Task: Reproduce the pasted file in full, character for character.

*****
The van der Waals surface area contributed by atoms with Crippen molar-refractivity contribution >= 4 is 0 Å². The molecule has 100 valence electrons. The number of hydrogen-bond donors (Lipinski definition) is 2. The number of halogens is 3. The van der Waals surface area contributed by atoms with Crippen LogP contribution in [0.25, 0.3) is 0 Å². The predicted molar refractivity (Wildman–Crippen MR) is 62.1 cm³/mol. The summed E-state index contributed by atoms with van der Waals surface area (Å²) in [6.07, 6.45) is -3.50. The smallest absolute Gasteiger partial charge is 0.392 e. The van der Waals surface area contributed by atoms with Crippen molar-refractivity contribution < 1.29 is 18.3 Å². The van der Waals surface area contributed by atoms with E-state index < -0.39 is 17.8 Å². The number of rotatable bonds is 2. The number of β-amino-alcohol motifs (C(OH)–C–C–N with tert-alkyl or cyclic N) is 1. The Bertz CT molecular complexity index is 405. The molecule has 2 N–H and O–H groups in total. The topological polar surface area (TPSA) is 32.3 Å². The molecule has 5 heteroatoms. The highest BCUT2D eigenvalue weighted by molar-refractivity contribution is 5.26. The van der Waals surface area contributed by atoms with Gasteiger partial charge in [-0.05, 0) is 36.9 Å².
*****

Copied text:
The van der Waals surface area contributed by atoms with Crippen molar-refractivity contribution >= 4 is 0 Å². The molecule has 100 valence electrons. The number of hydrogen-bond donors (Lipinski definition) is 2. The number of halogens is 3. The van der Waals surface area contributed by atoms with Crippen LogP contribution in [0.25, 0.3) is 0 Å². The predicted molar refractivity (Wildman–Crippen MR) is 62.1 cm³/mol. The summed E-state index contributed by atoms with van der Waals surface area (Å²) in [6.07, 6.45) is -3.50. The smallest absolute Gasteiger partial charge is 0.392 e. The van der Waals surface area contributed by atoms with Crippen molar-refractivity contribution < 1.29 is 18.3 Å². The van der Waals surface area contributed by atoms with E-state index < -0.39 is 17.8 Å². The number of rotatable bonds is 2. The number of β-amino-alcohol motifs (C(OH)–C–C–N with tert-alkyl or cyclic N) is 1. The Bertz CT molecular complexity index is 405. The molecule has 2 N–H and O–H groups in total. The topological polar surface area (TPSA) is 32.3 Å². The molecule has 5 heteroatoms. The highest BCUT2D eigenvalue weighted by molar-refractivity contribution is 5.26. The van der Waals surface area contributed by atoms with Gasteiger partial charge in [-0.05, 0) is 36.9 Å².